16. Egregious: It used to be possible for it to be a good thing to be egregious: it meant you were distinguished or eminent. But in the end, the negative meaning of the word won out, and now it means that someone or something is conspicuously bad — not conspicuously good.
  17. Quell: Quelling something or someone used to mean killing it, not just subduing it.
  18. Divest: 300 years ago, divesting could involve undressing as well as depriving others of their rights or possessions. It has only recently come to refer to selling off investments.
  19. SenileSenile used to refer simply to anything related to old age, so you could have senile maturity. Now it refers specifically to those suffering from senile dementia.
  20. Meat: Have you ever wondered about the expression “meat and drink”? It comes from an older meaning of the word meat that refers to food in general — solid food of a variety of kinds (not just animal flesh), as opposed to drink.
The word "inflation" to an economist once had a very technical meaning, an increase in the supply of money. But this meaning does not hold amongst mainstream economists today.

From Macroeconomics (2013) by Krugman and Wells:
Inflation a rise in the overall price level.
From Principles of Macroeconomics (2015) by Greg Mankiw:
Inflation an increase in the overall level of prices in the economy. 
From Economics (1948) by Paul Samuelson:
By inflation we mean a period of generally rising prices.
And just this past Wednesday, New York Federal Reserve Bank President John C. Williams, spoke before the Euromoney Real Return XIII: The Inflation-Linked Products Conference 2019 in New York City and said:
 Low inflation is indeed the problem of this era.
It is beyond question that the word "inflation" as used in the title of the Euromoney conference and as used by Williams in his speech were both referencing an increase in general prices.

In the Merriam-Webster Dictionary, the word inflation is defined, when used in the economic sense, as follows:
 a continuing rise in the general price level usually attributed to an increase in the volume of money and credit relative to available goods and services
 It is clear the meaning of the word has evolved.

Since words are used to communicate, it is just awful (in the modern sense of the word "awful") to be stubborn and use words that have long ago changed in meaning. It confuses the public as to the point one is attempting to get across.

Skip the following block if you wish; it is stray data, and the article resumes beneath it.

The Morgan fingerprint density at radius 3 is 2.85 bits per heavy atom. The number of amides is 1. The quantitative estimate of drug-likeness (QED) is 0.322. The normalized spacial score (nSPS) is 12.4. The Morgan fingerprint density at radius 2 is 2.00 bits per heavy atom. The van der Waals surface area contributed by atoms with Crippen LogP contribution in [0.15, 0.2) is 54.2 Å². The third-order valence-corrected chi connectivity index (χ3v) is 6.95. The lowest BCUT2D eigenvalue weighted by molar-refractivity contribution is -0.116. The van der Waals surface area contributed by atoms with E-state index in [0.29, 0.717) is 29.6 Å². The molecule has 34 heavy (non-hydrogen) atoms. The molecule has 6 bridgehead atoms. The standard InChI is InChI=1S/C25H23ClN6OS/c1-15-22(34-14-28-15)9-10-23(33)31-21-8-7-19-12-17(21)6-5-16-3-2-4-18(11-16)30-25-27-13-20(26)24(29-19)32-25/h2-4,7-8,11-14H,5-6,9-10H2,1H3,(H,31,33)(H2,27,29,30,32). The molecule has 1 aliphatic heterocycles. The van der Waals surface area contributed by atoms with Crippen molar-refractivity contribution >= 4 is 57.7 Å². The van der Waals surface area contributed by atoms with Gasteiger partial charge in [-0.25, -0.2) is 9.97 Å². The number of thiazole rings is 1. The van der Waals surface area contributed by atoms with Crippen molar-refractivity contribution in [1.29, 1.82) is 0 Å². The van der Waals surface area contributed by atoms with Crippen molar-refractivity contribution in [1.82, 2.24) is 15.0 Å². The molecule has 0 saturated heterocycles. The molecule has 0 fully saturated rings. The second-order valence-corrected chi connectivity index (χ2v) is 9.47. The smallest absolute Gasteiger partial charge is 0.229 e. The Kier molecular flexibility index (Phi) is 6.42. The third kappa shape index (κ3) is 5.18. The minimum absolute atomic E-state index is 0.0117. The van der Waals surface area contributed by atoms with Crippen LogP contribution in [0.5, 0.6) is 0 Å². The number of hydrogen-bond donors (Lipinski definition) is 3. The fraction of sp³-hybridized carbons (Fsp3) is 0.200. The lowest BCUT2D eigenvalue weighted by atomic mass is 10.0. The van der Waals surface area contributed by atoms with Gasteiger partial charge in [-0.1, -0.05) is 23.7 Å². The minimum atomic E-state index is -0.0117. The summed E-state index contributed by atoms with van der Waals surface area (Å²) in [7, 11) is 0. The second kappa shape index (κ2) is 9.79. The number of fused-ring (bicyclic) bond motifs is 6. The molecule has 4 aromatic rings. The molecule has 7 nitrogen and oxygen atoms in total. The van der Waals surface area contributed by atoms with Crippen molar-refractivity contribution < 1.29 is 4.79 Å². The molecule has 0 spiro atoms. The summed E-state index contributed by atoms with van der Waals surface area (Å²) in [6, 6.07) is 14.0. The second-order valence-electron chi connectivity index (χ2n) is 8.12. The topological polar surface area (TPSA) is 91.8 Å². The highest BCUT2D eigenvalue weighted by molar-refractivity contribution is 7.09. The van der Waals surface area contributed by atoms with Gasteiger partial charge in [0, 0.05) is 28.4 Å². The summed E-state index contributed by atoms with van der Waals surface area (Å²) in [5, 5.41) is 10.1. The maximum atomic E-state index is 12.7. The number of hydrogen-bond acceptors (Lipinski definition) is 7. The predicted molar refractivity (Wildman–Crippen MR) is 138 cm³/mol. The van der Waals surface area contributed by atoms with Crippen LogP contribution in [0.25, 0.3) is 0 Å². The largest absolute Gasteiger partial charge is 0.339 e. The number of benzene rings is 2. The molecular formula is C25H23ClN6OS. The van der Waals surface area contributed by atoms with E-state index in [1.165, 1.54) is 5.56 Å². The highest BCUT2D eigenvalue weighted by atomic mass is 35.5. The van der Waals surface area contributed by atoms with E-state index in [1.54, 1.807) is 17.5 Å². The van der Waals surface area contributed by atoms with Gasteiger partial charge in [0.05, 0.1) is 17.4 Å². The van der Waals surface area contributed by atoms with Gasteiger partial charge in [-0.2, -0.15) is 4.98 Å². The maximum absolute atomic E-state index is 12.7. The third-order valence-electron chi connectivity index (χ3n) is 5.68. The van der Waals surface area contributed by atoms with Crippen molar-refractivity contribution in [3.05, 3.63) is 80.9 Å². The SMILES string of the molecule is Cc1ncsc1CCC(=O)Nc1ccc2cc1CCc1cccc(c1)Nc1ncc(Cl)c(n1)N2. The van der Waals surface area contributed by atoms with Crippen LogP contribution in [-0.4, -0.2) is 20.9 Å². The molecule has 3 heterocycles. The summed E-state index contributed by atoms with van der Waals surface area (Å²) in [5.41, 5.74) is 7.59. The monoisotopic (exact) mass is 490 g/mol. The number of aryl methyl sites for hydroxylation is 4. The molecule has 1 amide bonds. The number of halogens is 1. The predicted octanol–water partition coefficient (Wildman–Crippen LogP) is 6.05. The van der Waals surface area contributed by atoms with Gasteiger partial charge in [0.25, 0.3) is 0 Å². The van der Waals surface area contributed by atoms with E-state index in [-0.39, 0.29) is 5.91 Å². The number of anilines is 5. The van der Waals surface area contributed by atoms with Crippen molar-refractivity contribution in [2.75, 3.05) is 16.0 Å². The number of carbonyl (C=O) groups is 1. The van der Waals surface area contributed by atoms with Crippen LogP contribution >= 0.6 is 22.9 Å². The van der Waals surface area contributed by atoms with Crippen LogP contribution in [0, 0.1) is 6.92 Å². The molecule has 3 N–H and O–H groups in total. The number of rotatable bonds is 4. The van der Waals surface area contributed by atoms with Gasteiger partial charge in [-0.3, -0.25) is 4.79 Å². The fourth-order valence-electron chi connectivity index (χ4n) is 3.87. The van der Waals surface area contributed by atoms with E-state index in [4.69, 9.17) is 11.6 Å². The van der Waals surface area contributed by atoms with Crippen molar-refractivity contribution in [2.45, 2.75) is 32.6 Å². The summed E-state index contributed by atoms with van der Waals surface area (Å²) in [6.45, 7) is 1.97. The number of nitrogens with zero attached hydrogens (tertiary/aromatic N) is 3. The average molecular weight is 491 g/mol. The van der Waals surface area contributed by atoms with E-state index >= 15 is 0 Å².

That said, I recognize that it is important to discuss increases in the money supply because of the important role such increases have in creating the business cycle, for one. And it is clumsy to write "increase in the money supply" all the time. Thus, I will often use "monetary inflation" to refer to an increase in the money supply to signal to the reader that I am discussing inflation in a different sense from the now mainstream use of the word.

I will also use "price inflation" rather than just inflation when discussing increases in general prices so that I can convey  A. that I am discussing increases in general prices and B. there is some other sense that the word "inflation" can be used in economics. ( It was Harry Browne who first differentiated and used "price inflation" and "monetary inflation.")

In doing this, one is writing in a fashion the general reader can understand while hinting there is more to the story, rather than sticking to an outdated use of the word that will confuse not only all of the general public but also most economists. 

If the goal is to communicate clearly, this is what we must do. If the goal is to obfuscate, then sticking to a definition of inflation (without the adjective "monetary") as an increase in the supply of money, will do the damage.

It is truly silly (in the modern usage of the word "silly") to battle to return to a definition that has gone so far out of use. Austrian economists have many deep battles to engage with mainstream economists, is there really any reason to extend the battle to reverse a definition that is commonplace when we can make the point in a manner that the mainstream can understand by employing the adjectives "monetary" and "price" and then go on to bigger and more important battles?

If  one believes one can reverse the tide of a meaning so far gone, one should heed the words of William Shakespeare:
Sometimes we are devils to ourselves
When we will tempt the frailty of our powers


  1. Replies
    1. Hey, you made it! That's awful---er, I mean, awesome! I bet you have some stories to tell...

  2. I still make the effort to distinguish between "inflation" and "price inflation," being sure to make clear that the latter is a resulting byproduct of the former.